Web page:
Rich nations stand to lose hundreds of billions of dollars in economic output over the next five years if poorer countries do not get equal access to Covid-19 vaccines, a report has said as concerns grow about “vaccine nationalism”.
As the World Health Organization (WHO) seeks to plug funding gaps in its ACT Accelerator programme for global Covid-19 treatments, researchers said their findings showed there was a financial – as well as a moral – case for ensuring equal access.
“Governments are increasingly focusing on investments that can help their own economies to rebound,” said Hassan Damluji, deputy director at the Bill & Melinda Gates Foundation, which commissioned the report by the Eurasia Group research firm.
“The ACT Accelerator is precisely one of those investments. It is both the right thing to do, and an investment that will pay dividends by bringing the global economy back from the brink, benefiting all nations.”
As nations prepare to roll out mass Covid-19 vaccination programmes, with Britain becoming the first to approve a vaccine for use this week, there has been concern that “vaccine nationalism” could see poorer countries left behind.
The WHO says the programme needs $38bn (£28bn) – of which about $28bn is still outstanding – without which lower-income countries will not be able to get prompt access to Covid-19 drugs including vaccines.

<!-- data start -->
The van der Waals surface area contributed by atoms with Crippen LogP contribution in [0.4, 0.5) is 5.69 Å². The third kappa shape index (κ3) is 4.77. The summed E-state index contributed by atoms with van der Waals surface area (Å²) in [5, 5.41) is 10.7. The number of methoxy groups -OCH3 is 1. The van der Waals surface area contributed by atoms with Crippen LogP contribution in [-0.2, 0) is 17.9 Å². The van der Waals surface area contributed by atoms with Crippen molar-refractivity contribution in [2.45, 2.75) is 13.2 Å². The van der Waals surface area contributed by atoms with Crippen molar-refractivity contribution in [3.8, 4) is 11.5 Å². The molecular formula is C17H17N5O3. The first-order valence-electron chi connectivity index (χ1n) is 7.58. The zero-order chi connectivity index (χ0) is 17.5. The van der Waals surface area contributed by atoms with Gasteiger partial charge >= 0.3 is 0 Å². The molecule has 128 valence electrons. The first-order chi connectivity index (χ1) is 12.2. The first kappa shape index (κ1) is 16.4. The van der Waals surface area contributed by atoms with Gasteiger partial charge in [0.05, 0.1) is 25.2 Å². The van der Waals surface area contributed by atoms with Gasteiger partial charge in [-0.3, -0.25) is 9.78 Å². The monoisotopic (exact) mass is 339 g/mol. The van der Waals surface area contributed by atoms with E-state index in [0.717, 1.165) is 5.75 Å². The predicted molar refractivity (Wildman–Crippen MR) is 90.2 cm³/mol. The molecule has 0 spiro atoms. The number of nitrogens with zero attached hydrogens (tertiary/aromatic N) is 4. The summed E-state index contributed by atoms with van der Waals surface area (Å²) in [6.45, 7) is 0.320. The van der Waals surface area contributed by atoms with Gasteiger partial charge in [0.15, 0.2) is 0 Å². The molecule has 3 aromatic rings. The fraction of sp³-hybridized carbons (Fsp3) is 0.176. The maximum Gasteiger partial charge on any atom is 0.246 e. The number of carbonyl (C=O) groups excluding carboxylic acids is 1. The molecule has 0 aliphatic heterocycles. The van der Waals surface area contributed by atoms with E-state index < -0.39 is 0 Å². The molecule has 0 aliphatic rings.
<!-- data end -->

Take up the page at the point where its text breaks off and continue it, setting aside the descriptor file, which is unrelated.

Thursday’s report assessed the economic benefits of ensuring swift, equal global access to vaccines to 10 major economies – Canada, France, Germany, Japan, Qatar, South Korea, Sweden, United Arab Emirates, the UK and the US.
It found boosts to the global economy as a result meant they stood to gain at least $153bn in 2020-21, and $466bn by 2025, in an analysis based on IMF World Economic Outlook forecasts of varying vaccination scenarios.
The WHO director general, Tedros Adhanom Ghebreyesus, hailed the report, and said contributing to the ACT Accelerator was “the smart thing for all countries – socially, economically and politically”.
Its findings are in line with an earlier study that found wealthy countries stood to lose $119bn a year through uneven vaccine access, said Andrea Taylor, a researcher at the Duke Global Health Institute’s project tracking Covid-19 data.
“It is in the best interests of wealthy nations to invest in equity and it will cost all of us more if we don’t, both in terms of mortality and GDP,” she told the Thomson Reuters Foundation.